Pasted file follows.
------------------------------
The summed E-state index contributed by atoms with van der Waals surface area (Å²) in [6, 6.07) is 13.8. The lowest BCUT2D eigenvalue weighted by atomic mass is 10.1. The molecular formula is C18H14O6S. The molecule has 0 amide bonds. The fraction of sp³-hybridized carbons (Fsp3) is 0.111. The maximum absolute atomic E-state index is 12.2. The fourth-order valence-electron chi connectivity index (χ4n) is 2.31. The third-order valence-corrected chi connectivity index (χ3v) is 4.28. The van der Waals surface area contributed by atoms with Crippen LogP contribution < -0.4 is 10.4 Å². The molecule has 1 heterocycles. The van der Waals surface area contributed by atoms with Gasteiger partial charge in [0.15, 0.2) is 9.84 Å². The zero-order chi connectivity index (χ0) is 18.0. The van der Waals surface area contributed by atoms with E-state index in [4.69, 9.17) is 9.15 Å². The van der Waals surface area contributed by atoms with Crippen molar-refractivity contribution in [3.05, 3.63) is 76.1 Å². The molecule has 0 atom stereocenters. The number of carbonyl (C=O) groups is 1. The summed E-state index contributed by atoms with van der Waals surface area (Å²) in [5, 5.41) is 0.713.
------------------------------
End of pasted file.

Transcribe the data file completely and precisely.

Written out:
The summed E-state index contributed by atoms with van der Waals surface area (Å²) in [6, 6.07) is 13.8. The lowest BCUT2D eigenvalue weighted by atomic mass is 10.1. The molecular formula is C18H14O6S. The molecule has 0 amide bonds. The fraction of sp³-hybridized carbons (Fsp3) is 0.111. The maximum absolute atomic E-state index is 12.2. The fourth-order valence-electron chi connectivity index (χ4n) is 2.31. The third-order valence-corrected chi connectivity index (χ3v) is 4.28. The van der Waals surface area contributed by atoms with Crippen LogP contribution < -0.4 is 10.4 Å². The molecule has 1 heterocycles. The van der Waals surface area contributed by atoms with Gasteiger partial charge in [0.15, 0.2) is 9.84 Å². The zero-order chi connectivity index (χ0) is 18.0. The van der Waals surface area contributed by atoms with E-state index in [4.69, 9.17) is 9.15 Å². The van der Waals surface area contributed by atoms with Crippen molar-refractivity contribution in [3.05, 3.63) is 76.1 Å². The molecule has 0 atom stereocenters. The number of carbonyl (C=O) groups is 1. The summed E-state index contributed by atoms with van der Waals surface area (Å²) in [5, 5.41) is 0.713.